What Canadians can expect during the solar eclipse on August 21

"There are safe and simple and cheap ways to do it, you just have to search it out".

The path of totality, where the moon will completely cover the sun and its corona, will span from Lincoln Beach, Ore., to Charleston, S.C., and pass through portions of 14 states.

The direct path of the solar eclipse is called the path of totality and it will be 70 miles wide.

The next time a solar eclipse will be visible in the USA will be in April of 2024.

All of North America will experience a partial eclipse, though the difference between a full and partial eclipse is "literally the difference between night and day", said astronomer Rick Fienberg of the American Astronomical Society.

Looking directly at the sun is always a bad idea, even if it's partly obscured, which is why everyone watching the eclipse is encouraged to wear protective glasses (not just sunglasses) to avoid injury to their eyes.

Travel groups and many scientists will be heading to Oregon's northwest desert seeking favorable weather for viewing, according to the website eclipsophile.com.

In other words, the August 21, 2017, event is astoundingly rare.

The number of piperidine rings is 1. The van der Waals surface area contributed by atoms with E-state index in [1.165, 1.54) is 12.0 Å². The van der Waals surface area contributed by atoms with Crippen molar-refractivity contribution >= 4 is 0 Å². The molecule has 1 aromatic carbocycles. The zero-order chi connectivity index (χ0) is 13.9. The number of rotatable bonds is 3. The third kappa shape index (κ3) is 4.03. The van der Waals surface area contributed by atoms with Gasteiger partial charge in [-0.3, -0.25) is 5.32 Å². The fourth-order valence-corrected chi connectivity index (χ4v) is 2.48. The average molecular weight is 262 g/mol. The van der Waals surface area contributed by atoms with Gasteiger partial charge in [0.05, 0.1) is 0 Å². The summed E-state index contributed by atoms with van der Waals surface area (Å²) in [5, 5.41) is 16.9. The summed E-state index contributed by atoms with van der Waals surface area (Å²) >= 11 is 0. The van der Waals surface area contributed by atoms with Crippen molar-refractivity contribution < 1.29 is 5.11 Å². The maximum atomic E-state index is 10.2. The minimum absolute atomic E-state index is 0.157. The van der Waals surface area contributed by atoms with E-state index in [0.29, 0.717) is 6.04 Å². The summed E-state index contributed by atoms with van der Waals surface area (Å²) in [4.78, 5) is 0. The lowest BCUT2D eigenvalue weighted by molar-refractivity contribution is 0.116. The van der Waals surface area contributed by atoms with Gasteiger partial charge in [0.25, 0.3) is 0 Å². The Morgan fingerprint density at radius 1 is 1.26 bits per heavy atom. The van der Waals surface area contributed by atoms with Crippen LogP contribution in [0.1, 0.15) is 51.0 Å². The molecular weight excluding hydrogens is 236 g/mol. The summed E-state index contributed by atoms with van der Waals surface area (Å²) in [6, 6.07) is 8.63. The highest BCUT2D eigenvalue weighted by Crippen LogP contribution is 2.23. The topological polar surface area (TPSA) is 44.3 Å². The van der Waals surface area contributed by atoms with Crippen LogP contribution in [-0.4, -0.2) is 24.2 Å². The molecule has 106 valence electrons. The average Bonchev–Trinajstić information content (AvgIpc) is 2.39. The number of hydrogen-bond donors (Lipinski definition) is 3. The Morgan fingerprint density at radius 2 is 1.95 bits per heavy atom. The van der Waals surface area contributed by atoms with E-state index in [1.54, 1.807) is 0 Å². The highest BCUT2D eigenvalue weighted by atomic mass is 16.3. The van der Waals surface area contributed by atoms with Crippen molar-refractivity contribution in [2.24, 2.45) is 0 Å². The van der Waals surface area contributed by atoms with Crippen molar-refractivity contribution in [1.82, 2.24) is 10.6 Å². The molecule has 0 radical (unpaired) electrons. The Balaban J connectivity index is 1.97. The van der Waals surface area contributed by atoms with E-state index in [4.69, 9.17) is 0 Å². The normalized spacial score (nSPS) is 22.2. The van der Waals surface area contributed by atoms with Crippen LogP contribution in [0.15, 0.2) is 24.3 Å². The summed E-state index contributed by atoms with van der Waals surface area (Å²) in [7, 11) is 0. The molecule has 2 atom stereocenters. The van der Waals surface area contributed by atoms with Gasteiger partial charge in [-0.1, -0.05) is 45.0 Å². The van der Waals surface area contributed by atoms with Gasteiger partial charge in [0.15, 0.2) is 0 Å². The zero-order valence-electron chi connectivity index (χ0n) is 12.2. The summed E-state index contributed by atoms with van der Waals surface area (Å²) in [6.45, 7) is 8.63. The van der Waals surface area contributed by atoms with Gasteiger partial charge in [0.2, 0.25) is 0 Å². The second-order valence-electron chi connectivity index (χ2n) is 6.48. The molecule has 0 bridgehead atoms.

"This is a really unbelievable chance to open the public's eye to wonder and get people to think about the fantastic natural phenomenon on the surface of the earth that is a solar eclipse", said Angela Des Jardins, principal investigator of the Eclipse Ballooning Project at Montana State University.

Pasachoff and Peñaloza-Murillo measured the temperature at a height of about 5 feet (1.5 meters) above the ground, and found that the lowest daytime temperature occurred 2 minutes after the end of totality. Once the finger is removed, the eclipse reappears. This delayed transfer of heat could explain the slight delay in the cooling of the air during totality.

As with all solar eclipses, researchers warn the public not to look directly at the sun and to never look at the sun through binoculars or telescopes without proper safety filters.

Some in the USA will even be able to see a total solar eclipse, where the moon will completely cover the sun.

  • Carolyn Briggs